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Nasa’s ‘Message in a Bottle’ will send your name into space

Nasa’s ‘Message in a Bottle’ will send people’s names to Jupiter aboard the Europa Clipper spacecraft (Nasa)
Nasa’s ‘Message in a Bottle’ will send people’s names to Jupiter aboard the Europa Clipper spacecraft (Nasa)

Nasa is offering people the chance to send their names billions of kilometres into space aboard its next mission to Jupiter.

The ‘Message in a Bottle’ initiative will see people’s names engraved on the Europa Clipper spacecraft, with members of the public urged to submit their names for free before the end of 2023.

Also engraved on the Europa Clipper is a poem by US Poet Laureate Ada Limón, titled ‘In Praise of Mystery: A Poem for Europa’.

The poem was presented at the Library of Congress earlier this year when Nasa’s campaign was first unveiled.

“Writing this poem was one of the greatest honours of my life, but also one of the most difficult tasks I’ve ever been assigned,” Ms Limón said.

“Eventually, what made the poem come together was realising that in pointing toward other planets, stars and moons, we are also recognising the enormous gift that is our planet Earth. To point outward is also to point inward.”

Surface of Jupiter’s moon, Europa (Nasa/JPL-Caltech)
Surface of Jupiter’s moon, Europa (Nasa/JPL-Caltech)

The mission is set to launch in October 2024, reaching Jupiter orbit 2.9 kilometres (1.8 billion miles) away in 2030. It will aim to investigate whether the ocean beneath the icy crust of Europa can harbour life.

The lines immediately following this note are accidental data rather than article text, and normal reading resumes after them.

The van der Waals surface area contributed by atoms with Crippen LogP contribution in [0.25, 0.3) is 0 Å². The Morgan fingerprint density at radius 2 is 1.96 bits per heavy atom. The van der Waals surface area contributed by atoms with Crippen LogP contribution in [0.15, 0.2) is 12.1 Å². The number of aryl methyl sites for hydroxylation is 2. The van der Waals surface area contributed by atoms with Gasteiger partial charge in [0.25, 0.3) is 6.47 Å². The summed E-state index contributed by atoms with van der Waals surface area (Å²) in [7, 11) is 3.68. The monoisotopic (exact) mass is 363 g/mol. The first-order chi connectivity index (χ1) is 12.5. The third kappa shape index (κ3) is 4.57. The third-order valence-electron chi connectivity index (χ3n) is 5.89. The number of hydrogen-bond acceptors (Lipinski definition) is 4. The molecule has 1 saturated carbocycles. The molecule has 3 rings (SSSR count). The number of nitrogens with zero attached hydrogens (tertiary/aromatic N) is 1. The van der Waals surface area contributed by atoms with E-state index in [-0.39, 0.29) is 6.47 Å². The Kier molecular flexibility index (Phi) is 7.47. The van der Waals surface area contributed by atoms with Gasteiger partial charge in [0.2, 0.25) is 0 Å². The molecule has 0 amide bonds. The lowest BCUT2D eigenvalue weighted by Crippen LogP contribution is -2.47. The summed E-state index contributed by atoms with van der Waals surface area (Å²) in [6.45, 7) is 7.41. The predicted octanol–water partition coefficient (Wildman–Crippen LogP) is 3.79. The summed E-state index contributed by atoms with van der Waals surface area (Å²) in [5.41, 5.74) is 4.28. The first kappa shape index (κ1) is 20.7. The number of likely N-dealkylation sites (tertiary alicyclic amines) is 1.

The radiation-tolerant spacecraft will enter a looping orbit around Jupiter, performing close flybys of the icy moon to study it with its onboard instruments. Scientists are hopeful that Europa contains all the ingredients for life to emerge and evolve.

“If there is life in Europa, it almost certainly was completely independent from the origin of life on Earth,” said Robert Pappalardo, a project scientist on the Europa Clipper mission.

“That would mean the origin of life must be pretty easy throughout the galaxy and beyond.”

It is not the first time Nasa has sent messages from Earth to space aboard a rocket, having sent gold-plated phonograph records with its Voyager 1 and 2 spacecraft in the 1970s.

The US space agency said the golden records were “a kind of time capsule, intended to communicate a story of our world to extraterrestrials”.